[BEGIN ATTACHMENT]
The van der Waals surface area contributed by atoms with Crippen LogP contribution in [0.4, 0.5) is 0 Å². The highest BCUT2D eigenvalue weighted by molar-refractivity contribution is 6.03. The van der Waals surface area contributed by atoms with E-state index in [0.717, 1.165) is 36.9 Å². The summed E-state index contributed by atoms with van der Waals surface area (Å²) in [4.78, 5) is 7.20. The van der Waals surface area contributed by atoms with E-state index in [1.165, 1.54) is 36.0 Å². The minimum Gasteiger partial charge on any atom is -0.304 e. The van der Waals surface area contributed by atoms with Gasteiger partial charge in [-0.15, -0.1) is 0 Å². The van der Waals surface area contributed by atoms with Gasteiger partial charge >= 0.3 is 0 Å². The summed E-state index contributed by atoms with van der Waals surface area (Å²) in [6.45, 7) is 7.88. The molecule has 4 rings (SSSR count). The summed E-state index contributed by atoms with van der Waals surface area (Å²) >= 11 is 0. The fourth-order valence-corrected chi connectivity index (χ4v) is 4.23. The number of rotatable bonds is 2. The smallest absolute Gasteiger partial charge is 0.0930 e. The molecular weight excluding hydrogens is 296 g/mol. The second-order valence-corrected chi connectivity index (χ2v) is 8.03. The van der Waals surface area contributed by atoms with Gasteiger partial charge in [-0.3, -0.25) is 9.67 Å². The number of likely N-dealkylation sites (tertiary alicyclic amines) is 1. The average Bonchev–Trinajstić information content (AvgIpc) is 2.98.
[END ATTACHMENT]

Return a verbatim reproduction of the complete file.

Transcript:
The van der Waals surface area contributed by atoms with Crippen LogP contribution in [0.4, 0.5) is 0 Å². The highest BCUT2D eigenvalue weighted by molar-refractivity contribution is 6.03. The van der Waals surface area contributed by atoms with E-state index in [0.717, 1.165) is 36.9 Å². The summed E-state index contributed by atoms with van der Waals surface area (Å²) in [4.78, 5) is 7.20. The van der Waals surface area contributed by atoms with E-state index in [1.165, 1.54) is 36.0 Å². The minimum Gasteiger partial charge on any atom is -0.304 e. The van der Waals surface area contributed by atoms with Gasteiger partial charge in [-0.15, -0.1) is 0 Å². The van der Waals surface area contributed by atoms with Gasteiger partial charge >= 0.3 is 0 Å². The summed E-state index contributed by atoms with van der Waals surface area (Å²) in [6.45, 7) is 7.88. The molecule has 4 rings (SSSR count). The summed E-state index contributed by atoms with van der Waals surface area (Å²) >= 11 is 0. The fourth-order valence-corrected chi connectivity index (χ4v) is 4.23. The number of rotatable bonds is 2. The smallest absolute Gasteiger partial charge is 0.0930 e. The molecular weight excluding hydrogens is 296 g/mol. The second-order valence-corrected chi connectivity index (χ2v) is 8.03. The van der Waals surface area contributed by atoms with Gasteiger partial charge in [-0.3, -0.25) is 9.67 Å². The number of likely N-dealkylation sites (tertiary alicyclic amines) is 1. The average Bonchev–Trinajstić information content (AvgIpc) is 2.98.